David Hogg at Ben Franklin

Gun control advocate David Hogg, center, with Ben Franklin students (left to right) Elliott Canty, Olivia Keefe, Louise Olivier and Julie Olivier. Hogg spoke to a group of about 60 students May 14.

Addressing a predominantly teenage audience at Benjamin Franklin High School, gun control advocate David Hogg spoke on Tuesday afternoon about the importance of youth-driven movements, voting and fighting against injustice.

Hogg was hosted by March For Our Lives Ben Franklin, a student activist club led by Louise Olivier and Olivia Keefe, both of whom will graduate from the school later this month. They also were joined by co-host Elliott Canty, a recent graduate of Brother Martin High School and co-founder of the local chapter of the nationwide movement. The Franklin group is advised by English teacher Greg Swanson.

Hogg, who turned 19 last month, is one of several outspoken survivors of the Marjory Stoneman Douglas High School shooting in Parkland, Florida last year. Fourteen of his fellow students and three faculty members were killed by a former student who had legally obtained an AR-15 semi-automatic rifle despite a history of violent behavior.

Hogg, then a senior, and several peers mobilized to form Never Again MSD, a political action committee advocating for gun control and  led March For Our Lives in Washington, D.C. Their efforts galvanized young people to lead and participate in similar marches, not just in the United States but around the world — including New Orleans.

Hogg is accustomed to the spotlight, but at his request the audience at Franklin was limited to about 60 attendees, which made the event more a conversation rather than a speech.

The activists are unified by a belief that there is no option at this point other than to push for change while living in an era marked by excessive gun violence in schools. (According to a recent New York Times article, at least eight shootings have occurred on high school or college campuses in 2019 so far.)

Hogg said, “We are fighting for our survival and we need to unite for our survival.”

After the Parkland shooting, Canty felt compelled to get involved with policy. “This is something that affected all of us,” he said. “Our goal is to get sensible gun laws passed in our area.” He acknowledged that in New Orleans it will be a major challenge to pass stricter gun control, due to Louisiana’s preemption of firearms laws (except local laws passed before 1985). These prohibit local governments from implementing their own solutions to gun violence.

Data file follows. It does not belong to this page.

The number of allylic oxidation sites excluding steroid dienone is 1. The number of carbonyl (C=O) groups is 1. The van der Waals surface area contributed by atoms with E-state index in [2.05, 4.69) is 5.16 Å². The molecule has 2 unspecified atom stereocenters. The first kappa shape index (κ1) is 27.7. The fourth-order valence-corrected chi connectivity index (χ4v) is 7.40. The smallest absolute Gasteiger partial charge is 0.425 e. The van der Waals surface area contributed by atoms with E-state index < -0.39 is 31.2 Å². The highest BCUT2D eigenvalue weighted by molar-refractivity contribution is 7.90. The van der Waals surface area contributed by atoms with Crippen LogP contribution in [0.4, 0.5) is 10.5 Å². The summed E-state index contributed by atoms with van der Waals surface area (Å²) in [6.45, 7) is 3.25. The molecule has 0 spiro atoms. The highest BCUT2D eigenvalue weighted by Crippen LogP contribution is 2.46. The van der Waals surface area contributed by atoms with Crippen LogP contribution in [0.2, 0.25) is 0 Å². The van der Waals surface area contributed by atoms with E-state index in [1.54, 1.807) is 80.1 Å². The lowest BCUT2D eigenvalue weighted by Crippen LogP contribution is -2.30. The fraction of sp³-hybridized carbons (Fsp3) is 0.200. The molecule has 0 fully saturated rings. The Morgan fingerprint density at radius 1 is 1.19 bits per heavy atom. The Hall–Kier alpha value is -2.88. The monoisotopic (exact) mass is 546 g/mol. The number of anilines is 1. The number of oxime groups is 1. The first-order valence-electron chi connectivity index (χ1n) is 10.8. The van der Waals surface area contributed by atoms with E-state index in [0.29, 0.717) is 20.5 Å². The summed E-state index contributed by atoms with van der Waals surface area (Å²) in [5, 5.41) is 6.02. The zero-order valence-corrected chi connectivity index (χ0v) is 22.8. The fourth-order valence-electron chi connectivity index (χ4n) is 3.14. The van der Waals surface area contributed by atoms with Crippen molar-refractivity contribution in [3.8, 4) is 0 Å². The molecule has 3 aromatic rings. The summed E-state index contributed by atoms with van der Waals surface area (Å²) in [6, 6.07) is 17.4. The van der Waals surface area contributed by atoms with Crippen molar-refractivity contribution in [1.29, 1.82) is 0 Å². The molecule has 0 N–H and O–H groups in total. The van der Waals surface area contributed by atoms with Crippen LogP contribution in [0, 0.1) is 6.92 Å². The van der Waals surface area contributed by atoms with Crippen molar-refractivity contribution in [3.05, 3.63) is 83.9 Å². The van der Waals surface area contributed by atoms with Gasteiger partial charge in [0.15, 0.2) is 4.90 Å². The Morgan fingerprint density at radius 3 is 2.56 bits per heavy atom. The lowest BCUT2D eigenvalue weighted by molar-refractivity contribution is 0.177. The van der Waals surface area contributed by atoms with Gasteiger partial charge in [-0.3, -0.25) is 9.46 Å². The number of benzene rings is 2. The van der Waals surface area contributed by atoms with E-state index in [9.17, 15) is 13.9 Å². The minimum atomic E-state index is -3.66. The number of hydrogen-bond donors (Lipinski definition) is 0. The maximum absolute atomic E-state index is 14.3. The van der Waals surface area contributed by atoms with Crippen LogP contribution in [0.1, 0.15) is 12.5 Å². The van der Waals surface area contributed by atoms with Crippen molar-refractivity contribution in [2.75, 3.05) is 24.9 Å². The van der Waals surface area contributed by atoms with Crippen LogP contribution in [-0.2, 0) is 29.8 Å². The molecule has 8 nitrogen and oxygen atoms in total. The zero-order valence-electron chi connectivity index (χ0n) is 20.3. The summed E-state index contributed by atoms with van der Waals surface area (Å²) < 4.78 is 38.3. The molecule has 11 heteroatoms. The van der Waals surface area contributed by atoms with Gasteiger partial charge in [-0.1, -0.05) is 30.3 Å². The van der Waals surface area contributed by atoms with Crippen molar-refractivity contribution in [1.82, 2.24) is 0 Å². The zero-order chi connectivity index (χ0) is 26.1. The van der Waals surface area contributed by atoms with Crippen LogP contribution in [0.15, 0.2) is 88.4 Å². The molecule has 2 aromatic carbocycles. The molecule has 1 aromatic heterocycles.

The student activists have demonstrated an ability to act quickly. Keefe noted that the New Orleans March For Our Lives rally on March 24, 2018, was organized with a sense of urgency (they collaborated with Moms Demand Action, another activist group).

“When Louise and I first started, we had about two months, a Twitter handle and no idea how to organize a protest,” she said. The New Orleans Advocate reported that more than 6,000 people marched that day.

When Hogg was introduced, he asked, “Who here has been affected by gun violence or gun suicide?” Most of the attendees raised their hands.

“What we’re living through today is bullshit,” he said. But, he added, “we have a chance to change this. Young people control the state of Louisiana. Young people are the largest voting bloc.” He also highlighted the importance of absentee voting for students who will be attending college out of state.

Hogg touched upon familiar talking points, linking a number of complicated factors to gun violence, including inadequate mental health care and elected officials whom he perceives as corrupt and out-of-touch with his generation — particularly politicians backed by the National Rifle Association (NRA), which he denounces.

“After every school shooting, when we look to the NRA, what their solution is — let’s go down the list: single point of entry, to limit the people coming into the school. They want metal detectors…They want bulletproof windows, bulletproof doors. They want chairs and tables bolted to the ground … And on top of that they want barbed wire around the schools with armed teachers and armed guards,” he said. “You know what I just described to you? Prison.”

He added, “Arming teachers is a terrible idea.” Florida just passed legislation allowing it; he warned that it could pass in Louisiana, too.

Hogg reiterated the importance of voting: “Scaring politicians is fun. Politicians are terrified of you.”

When asked how to reduce the NRA’s power, Hogg called for criticism of policymakers who accept its funding. “Make their money toxic. We have to talk about the NRA’s money and make it toxic for anyone who takes it.”

He encouraged the audience to research power structures in place, take journalism classes and consider one day running for office. “Educate yourselves, and use that as a weapon,” he said.

After the event, organizers reminded their peers to visit the voter registration table near the entrance. Olivier — whose younger sister Julie will follow in her footsteps in a leadership role next year — had told the gathering earlier that afternoon that at 17, she’s not old enough to vote yet. But she delivered a powerful message: “We can make this country safer, but we need to do the work.”

Follow Kevin Allman on Twitter: @kevinallman